Dismissal During Probation Period
Dismissal during probationary period
You don’t have to have probation periods; however, they are recommended. They protect you and your new employee if things don’t work out as you initially hoped.
If you don’t have a ‘notice period’ section outlined in your contracts of employment and your employee decides to leave before their probation period ends, they must give the statutory minimum notice period, which is at least one week if they’ve been employed between one month and two years, one week’s notice for each year if they’ve been employed between two and 12 years and 12 weeks’ notice if they’ve been with you for more than 12 years.
You can set a different notice period for people on their probation in your contracts of employment.
As you’ve probably gathered by now, the key is that whatever the term, it should be in writing to show what has been agreed.
Probationary period dismissal procedure
Letting an employee go is not a pleasant part of running a business. It can be expensive, time-consuming and stressful – it’s only natural that most employers want to avoid it. In much the same way as you would only resort to formal disciplinary action based on the ACAS code of practice if informal methods haven’t worked, so dismissal should be an absolute last resort.
Before you consider dismissing someone during their probationary period, you must follow a fair dismissal process. Here are the eight fundamental considerations to follow:
Keep written records throughout the process, so you can evidence that you’ve followed a fair process.
Don’t base your dismissal on discriminatory grounds. This includes an employee’s age, gender reassignment, marriage or civil partnership, pregnancy and maternity, race, religion or belief, sex, sexual orientation, and disability discrimination.
Hold your disciplinary review meeting as soon as is reasonably possible.
Before the disciplinary hearing, make sure you let the employee know – in a written statement – what the allegation against them is, and make them aware of any evidence against them and possible consequences. Also inform them of the date, time and venue of the meeting so the individual has time to assess the situation.
Make sure you give the employee their right to be accompanied during the disciplinary meeting.
In the meeting, let the employee put their case forward, respond to any allegations, ask questions, and present their own evidence.
Take action appropriate to the allegation on the back of the disciplinary meeting – this could be a verbal warning, final written warning, or dismissal.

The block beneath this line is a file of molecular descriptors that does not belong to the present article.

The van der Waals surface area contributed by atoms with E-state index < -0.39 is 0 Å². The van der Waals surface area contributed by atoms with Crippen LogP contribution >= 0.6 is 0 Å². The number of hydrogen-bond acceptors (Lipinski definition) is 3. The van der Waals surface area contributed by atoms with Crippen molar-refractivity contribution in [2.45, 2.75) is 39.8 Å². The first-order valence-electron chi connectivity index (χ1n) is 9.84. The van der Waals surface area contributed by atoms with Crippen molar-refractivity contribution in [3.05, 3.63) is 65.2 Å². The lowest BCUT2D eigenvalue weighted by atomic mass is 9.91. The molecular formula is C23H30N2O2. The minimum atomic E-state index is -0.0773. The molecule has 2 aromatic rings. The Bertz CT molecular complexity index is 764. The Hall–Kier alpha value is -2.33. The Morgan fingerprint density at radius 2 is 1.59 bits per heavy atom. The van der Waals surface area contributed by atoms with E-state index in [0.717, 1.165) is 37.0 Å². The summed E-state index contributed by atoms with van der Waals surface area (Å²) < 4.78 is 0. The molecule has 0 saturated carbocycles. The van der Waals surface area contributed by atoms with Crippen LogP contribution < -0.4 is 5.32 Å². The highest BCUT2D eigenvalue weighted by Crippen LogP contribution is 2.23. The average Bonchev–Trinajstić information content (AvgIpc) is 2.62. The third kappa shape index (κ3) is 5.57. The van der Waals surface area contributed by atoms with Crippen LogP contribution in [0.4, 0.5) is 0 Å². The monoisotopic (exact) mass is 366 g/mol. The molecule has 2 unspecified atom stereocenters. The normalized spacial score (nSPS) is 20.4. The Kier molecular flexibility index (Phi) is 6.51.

Allow employees to appeal your decision if they think it’s unfair – they have this right regardless of the decision or case and make sure someone more senior than the person who made the original decision deals with the appeal promptly and impartially.
For an in-depth look at how to dismiss someone legally, check out our free guide on it here.
Dismissal during the probationary period
You could choose to dismiss an employee during their probation period. Some of the most common reasons for this are:
Breach of contract
It’s good practice to clearly set out what’s expected of your new employee and hold regular review meetings to monitor their performance and further reiterate your expectations.
This will prove beneficial as you’ll have no doubt spent time and money during the recruitment and training process already and you’ll want to make sure things are going smoothly.
If, despite your best efforts, things aren’t working out, you’d be within your rights to dismiss the employee. Remember though, even in their probation period, employees still have certain rights – like the right to be accompanied by a work colleague or an accredited trade union official.
Wrongful dismissal during a probation period
Terminating an employee’s contract can fall under wrongful dismissal if the reasons for terminating breach the terms of their contract of employment.
Furthermore, although employees who are still in their probation period can’t claim ‘straight forward’ unfair dismissal, they can still claim direct or indirect discrimination.
Grounds for discrimination include age; disability; gender reassignment; marriage or civil partnership; pregnancy and maternity; race; religion or belief; sex; and sexual orientation.
They can also claim for ‘automatically’ unfair dismissals – for example, that they were dismissed for whistleblowing.
You should always follow a fair and consistent dismissal procedure and collect relevant evidence, especially as this is evidence for the reasons why the employee was dismissed.
An unfair dismissal claim could lead to an employment tribunal and if you ever find yourself in this situation, it’s important you seek advice.